Bowel cancer struggles for the attention despite being the greater killer of New Zealanders

Gareth MorganHealth, Media0 Comments

Poor old bowel cancer has struggled to grab headlines for many years. Great news then that a screening trial in Waitemata picked up 129 cases of bowel cancer that could have gone undiagnosed. The earlier the bowel cancer is found the easier it is to treat successfully, so these are potentially saved lives.

Great stuff! If it saves lives we should do it, right? So when can you book your appointment for a doc to have a squiz where the sun doesn’t shine? Unfortunately it isn’t quite that simple. It is now more than four years since we wrote Health Cheque, but the same old issues dog our health system, and bowel cancer is a good example of all of these.

Higher profile cancers like breast and prostate cancer get all the limelight, but bowel cancer is actually New Zealand’s biggest cancer killer, knocking over 2700 Kiwis a year. And the irony is that unlike other cancers, it is almost totally preventable.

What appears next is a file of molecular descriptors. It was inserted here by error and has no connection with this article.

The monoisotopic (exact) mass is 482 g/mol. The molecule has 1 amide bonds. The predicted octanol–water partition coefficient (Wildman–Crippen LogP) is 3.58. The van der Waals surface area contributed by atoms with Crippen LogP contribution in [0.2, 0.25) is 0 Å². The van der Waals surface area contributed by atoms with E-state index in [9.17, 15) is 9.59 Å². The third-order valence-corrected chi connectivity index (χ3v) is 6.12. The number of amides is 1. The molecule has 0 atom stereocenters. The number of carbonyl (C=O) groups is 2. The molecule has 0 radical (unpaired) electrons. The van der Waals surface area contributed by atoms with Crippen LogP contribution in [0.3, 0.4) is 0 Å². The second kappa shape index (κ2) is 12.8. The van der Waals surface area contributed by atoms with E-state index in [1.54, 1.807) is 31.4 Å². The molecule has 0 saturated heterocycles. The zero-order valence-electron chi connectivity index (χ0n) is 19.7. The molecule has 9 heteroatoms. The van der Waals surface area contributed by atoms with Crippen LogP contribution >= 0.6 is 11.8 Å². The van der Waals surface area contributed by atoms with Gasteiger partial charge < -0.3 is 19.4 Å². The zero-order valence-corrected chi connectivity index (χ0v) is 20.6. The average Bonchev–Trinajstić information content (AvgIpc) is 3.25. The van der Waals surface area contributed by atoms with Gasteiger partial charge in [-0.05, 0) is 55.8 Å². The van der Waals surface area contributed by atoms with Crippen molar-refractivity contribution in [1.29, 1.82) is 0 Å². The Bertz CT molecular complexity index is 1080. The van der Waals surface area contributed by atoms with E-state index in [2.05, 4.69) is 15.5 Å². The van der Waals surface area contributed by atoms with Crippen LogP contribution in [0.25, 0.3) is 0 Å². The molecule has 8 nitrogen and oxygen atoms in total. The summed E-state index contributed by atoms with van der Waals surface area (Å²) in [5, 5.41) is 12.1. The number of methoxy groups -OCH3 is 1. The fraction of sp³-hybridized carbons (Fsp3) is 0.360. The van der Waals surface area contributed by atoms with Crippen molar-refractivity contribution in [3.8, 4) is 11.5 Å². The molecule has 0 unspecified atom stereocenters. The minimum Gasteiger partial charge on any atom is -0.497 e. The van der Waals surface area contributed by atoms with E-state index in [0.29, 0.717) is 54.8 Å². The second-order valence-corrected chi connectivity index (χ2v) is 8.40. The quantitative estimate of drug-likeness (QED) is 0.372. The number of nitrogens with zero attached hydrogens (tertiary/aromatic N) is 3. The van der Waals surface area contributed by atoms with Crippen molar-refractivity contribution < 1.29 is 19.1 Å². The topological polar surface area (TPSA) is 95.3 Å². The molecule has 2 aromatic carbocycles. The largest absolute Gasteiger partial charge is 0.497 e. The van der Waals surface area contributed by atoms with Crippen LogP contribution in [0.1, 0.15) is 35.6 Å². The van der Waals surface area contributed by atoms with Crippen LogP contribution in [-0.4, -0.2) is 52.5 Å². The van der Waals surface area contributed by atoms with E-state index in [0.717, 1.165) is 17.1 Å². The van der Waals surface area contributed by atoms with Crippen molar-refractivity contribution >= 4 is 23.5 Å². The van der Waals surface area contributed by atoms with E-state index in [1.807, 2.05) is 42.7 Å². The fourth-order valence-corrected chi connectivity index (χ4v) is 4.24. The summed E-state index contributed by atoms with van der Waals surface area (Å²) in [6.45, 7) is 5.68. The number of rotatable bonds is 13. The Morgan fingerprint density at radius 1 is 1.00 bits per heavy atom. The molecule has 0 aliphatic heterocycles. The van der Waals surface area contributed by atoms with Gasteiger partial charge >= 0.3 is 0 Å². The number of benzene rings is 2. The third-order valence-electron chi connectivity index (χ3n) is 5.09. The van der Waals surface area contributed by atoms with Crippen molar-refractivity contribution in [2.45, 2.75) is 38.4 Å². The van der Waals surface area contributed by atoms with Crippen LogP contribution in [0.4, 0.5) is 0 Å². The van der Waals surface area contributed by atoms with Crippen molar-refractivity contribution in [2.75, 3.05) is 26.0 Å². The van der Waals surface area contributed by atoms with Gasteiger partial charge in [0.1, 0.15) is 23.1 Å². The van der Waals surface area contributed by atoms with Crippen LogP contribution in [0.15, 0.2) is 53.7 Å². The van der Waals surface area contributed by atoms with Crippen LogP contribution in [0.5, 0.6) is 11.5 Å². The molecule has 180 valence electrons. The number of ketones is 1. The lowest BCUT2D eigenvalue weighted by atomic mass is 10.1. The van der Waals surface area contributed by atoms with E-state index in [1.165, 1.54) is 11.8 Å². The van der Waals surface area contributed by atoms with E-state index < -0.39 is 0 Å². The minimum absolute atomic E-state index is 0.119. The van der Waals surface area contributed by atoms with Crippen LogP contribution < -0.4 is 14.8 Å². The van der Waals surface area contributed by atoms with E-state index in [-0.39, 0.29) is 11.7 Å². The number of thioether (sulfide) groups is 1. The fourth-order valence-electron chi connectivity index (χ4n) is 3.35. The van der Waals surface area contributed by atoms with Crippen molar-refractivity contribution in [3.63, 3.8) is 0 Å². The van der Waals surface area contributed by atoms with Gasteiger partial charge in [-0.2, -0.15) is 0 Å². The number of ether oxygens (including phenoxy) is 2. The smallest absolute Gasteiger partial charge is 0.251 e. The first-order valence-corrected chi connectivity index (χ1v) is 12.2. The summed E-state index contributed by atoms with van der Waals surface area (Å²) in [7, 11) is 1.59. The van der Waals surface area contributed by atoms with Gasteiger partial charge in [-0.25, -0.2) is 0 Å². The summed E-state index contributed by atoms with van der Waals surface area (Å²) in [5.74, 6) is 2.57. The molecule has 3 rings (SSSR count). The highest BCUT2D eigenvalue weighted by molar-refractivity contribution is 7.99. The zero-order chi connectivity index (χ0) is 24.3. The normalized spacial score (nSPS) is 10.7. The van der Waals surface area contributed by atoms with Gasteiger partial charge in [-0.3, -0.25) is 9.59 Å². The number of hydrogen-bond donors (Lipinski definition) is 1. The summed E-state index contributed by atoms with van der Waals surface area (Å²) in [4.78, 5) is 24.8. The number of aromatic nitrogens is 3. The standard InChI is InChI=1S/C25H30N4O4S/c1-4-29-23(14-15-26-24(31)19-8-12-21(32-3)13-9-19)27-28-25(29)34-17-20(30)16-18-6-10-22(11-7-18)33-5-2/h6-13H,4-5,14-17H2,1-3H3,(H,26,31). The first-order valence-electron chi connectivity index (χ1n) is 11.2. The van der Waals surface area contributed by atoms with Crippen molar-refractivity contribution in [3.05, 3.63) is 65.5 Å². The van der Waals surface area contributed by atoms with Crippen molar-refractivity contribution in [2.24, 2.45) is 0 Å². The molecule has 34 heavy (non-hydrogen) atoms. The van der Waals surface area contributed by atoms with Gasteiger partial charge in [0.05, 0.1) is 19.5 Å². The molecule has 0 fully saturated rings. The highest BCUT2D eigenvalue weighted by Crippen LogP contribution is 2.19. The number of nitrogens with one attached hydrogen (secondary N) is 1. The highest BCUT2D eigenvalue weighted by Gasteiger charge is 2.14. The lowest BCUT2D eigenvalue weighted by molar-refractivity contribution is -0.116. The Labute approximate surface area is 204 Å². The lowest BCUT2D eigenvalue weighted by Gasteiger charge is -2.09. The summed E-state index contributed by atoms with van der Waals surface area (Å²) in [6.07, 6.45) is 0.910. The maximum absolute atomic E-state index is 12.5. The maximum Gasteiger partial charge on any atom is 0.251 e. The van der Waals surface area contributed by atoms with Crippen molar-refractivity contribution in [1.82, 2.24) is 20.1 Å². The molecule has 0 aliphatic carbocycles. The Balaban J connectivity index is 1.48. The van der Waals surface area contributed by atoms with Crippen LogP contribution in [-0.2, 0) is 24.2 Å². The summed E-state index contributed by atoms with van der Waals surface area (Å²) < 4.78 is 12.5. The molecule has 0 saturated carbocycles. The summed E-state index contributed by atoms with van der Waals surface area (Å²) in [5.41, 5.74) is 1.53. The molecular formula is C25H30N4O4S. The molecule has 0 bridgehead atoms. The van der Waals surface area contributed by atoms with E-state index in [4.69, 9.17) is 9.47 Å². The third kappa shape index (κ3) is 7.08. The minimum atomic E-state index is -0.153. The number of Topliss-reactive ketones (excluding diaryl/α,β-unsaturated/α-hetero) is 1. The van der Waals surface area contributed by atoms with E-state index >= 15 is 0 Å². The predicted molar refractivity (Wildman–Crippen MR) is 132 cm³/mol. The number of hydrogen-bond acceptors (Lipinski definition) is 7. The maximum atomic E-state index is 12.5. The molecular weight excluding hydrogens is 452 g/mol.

Still, we have one of the highest rates of bowel cancer in the world. We could eat more fruit and veg and less processed meats for starters. Nutrition aside, even once the colon cancer is present, if detected early enough the polyps can be removed, it can be dealt to. So if we can detect it, why don’t we get on and do it? It’s about the money, honey.

The story of dealing to colon cancer is the story of our health system. Decisions should be made on cost-effectiveness, but instead they are down to a complex set of interactions between doctors, interest groups and politicians. Essentially who bleats the loudest gets the dosh, and no one wants to put their hand up for colons.

First up, the bad news: our health budget is limited. It is currently sitting at 7c of every dollar our country earns, and that is just the money the Government spends; we shell out another 3c through ACC, insurance and co-payments. But health spending is on a relentless upward trend, and the Government share alone is on its way to 11c in every dollar. That doesn’t even include any new services to keep old fogies alive for longer, it is just the cost of keeping the current system running, as is where is. Our health system is no Rolls-Royce, but it certainly chugs through the gas.